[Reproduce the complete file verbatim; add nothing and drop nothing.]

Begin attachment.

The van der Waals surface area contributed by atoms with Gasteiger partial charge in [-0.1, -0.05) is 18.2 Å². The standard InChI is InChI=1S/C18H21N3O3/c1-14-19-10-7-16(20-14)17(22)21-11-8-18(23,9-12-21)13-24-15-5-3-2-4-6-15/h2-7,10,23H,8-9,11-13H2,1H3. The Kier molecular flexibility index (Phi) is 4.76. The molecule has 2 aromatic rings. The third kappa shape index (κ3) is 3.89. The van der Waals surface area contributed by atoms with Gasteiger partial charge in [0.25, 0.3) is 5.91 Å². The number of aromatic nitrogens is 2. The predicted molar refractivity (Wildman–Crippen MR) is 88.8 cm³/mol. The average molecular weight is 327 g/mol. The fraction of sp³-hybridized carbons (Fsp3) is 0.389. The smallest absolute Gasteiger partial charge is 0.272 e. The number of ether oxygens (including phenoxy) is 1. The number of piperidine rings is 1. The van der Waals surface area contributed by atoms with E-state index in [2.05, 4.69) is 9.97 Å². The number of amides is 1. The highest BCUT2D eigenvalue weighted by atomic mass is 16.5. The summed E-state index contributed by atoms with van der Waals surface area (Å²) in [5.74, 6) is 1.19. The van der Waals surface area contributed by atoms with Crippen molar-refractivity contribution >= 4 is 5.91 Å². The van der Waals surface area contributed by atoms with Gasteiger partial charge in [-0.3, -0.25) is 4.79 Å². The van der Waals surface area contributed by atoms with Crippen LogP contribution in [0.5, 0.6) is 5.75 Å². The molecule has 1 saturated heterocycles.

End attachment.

The van der Waals surface area contributed by atoms with Gasteiger partial charge in [-0.1, -0.05) is 18.2 Å². The standard InChI is InChI=1S/C18H21N3O3/c1-14-19-10-7-16(20-14)17(22)21-11-8-18(23,9-12-21)13-24-15-5-3-2-4-6-15/h2-7,10,23H,8-9,11-13H2,1H3. The Kier molecular flexibility index (Phi) is 4.76. The molecule has 2 aromatic rings. The third kappa shape index (κ3) is 3.89. The van der Waals surface area contributed by atoms with Gasteiger partial charge in [0.25, 0.3) is 5.91 Å². The number of aromatic nitrogens is 2. The predicted molar refractivity (Wildman–Crippen MR) is 88.8 cm³/mol. The average molecular weight is 327 g/mol. The fraction of sp³-hybridized carbons (Fsp3) is 0.389. The smallest absolute Gasteiger partial charge is 0.272 e. The number of ether oxygens (including phenoxy) is 1. The number of piperidine rings is 1. The van der Waals surface area contributed by atoms with E-state index in [2.05, 4.69) is 9.97 Å². The number of amides is 1. The highest BCUT2D eigenvalue weighted by atomic mass is 16.5. The summed E-state index contributed by atoms with van der Waals surface area (Å²) in [5.74, 6) is 1.19. The van der Waals surface area contributed by atoms with Crippen molar-refractivity contribution >= 4 is 5.91 Å². The van der Waals surface area contributed by atoms with Gasteiger partial charge in [-0.3, -0.25) is 4.79 Å². The van der Waals surface area contributed by atoms with Crippen LogP contribution in [0.5, 0.6) is 5.75 Å². The molecule has 1 saturated heterocycles.